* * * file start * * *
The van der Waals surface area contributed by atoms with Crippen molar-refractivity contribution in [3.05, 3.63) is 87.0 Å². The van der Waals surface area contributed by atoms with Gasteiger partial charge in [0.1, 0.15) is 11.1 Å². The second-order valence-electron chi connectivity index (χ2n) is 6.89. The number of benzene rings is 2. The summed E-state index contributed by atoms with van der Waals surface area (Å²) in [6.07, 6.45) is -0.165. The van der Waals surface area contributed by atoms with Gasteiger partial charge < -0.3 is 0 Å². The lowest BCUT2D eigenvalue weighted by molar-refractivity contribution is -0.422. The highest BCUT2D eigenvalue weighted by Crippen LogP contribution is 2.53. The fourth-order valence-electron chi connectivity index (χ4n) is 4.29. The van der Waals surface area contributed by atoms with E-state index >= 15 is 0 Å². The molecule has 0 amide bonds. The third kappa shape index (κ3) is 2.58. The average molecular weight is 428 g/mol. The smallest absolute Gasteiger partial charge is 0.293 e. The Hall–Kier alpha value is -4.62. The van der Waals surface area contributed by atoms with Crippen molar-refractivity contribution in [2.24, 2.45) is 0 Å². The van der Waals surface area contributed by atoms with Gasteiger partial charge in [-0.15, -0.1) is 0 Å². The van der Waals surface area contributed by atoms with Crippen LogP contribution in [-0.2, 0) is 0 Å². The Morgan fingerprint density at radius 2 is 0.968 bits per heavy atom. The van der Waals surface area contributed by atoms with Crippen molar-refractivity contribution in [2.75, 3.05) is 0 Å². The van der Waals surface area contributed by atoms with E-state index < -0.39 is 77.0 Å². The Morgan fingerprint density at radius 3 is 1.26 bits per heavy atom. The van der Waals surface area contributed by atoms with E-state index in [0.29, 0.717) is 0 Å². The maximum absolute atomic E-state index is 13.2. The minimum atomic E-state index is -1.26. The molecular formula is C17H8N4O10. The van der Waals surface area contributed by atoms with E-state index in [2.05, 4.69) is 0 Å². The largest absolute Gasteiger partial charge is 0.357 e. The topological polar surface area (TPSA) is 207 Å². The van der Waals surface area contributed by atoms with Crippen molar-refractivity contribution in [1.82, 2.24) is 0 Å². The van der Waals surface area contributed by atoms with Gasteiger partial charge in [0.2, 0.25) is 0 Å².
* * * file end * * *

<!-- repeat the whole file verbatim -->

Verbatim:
The van der Waals surface area contributed by atoms with Crippen molar-refractivity contribution in [3.05, 3.63) is 87.0 Å². The van der Waals surface area contributed by atoms with Gasteiger partial charge in [0.1, 0.15) is 11.1 Å². The second-order valence-electron chi connectivity index (χ2n) is 6.89. The number of benzene rings is 2. The summed E-state index contributed by atoms with van der Waals surface area (Å²) in [6.07, 6.45) is -0.165. The van der Waals surface area contributed by atoms with Gasteiger partial charge < -0.3 is 0 Å². The lowest BCUT2D eigenvalue weighted by molar-refractivity contribution is -0.422. The highest BCUT2D eigenvalue weighted by Crippen LogP contribution is 2.53. The fourth-order valence-electron chi connectivity index (χ4n) is 4.29. The van der Waals surface area contributed by atoms with E-state index >= 15 is 0 Å². The molecule has 0 amide bonds. The third kappa shape index (κ3) is 2.58. The average molecular weight is 428 g/mol. The smallest absolute Gasteiger partial charge is 0.293 e. The Hall–Kier alpha value is -4.62. The van der Waals surface area contributed by atoms with Crippen molar-refractivity contribution in [2.24, 2.45) is 0 Å². The van der Waals surface area contributed by atoms with Gasteiger partial charge in [-0.15, -0.1) is 0 Å². The van der Waals surface area contributed by atoms with Crippen LogP contribution in [-0.2, 0) is 0 Å². The Morgan fingerprint density at radius 2 is 0.968 bits per heavy atom. The van der Waals surface area contributed by atoms with Crippen molar-refractivity contribution in [2.75, 3.05) is 0 Å². The van der Waals surface area contributed by atoms with E-state index < -0.39 is 77.0 Å². The Morgan fingerprint density at radius 3 is 1.26 bits per heavy atom. The van der Waals surface area contributed by atoms with E-state index in [0.29, 0.717) is 0 Å². The maximum absolute atomic E-state index is 13.2. The minimum atomic E-state index is -1.26. The molecular formula is C17H8N4O10. The van der Waals surface area contributed by atoms with E-state index in [2.05, 4.69) is 0 Å². The largest absolute Gasteiger partial charge is 0.357 e. The topological polar surface area (TPSA) is 207 Å². The van der Waals surface area contributed by atoms with Crippen molar-refractivity contribution in [1.82, 2.24) is 0 Å². The van der Waals surface area contributed by atoms with Gasteiger partial charge in [0.2, 0.25) is 0 Å².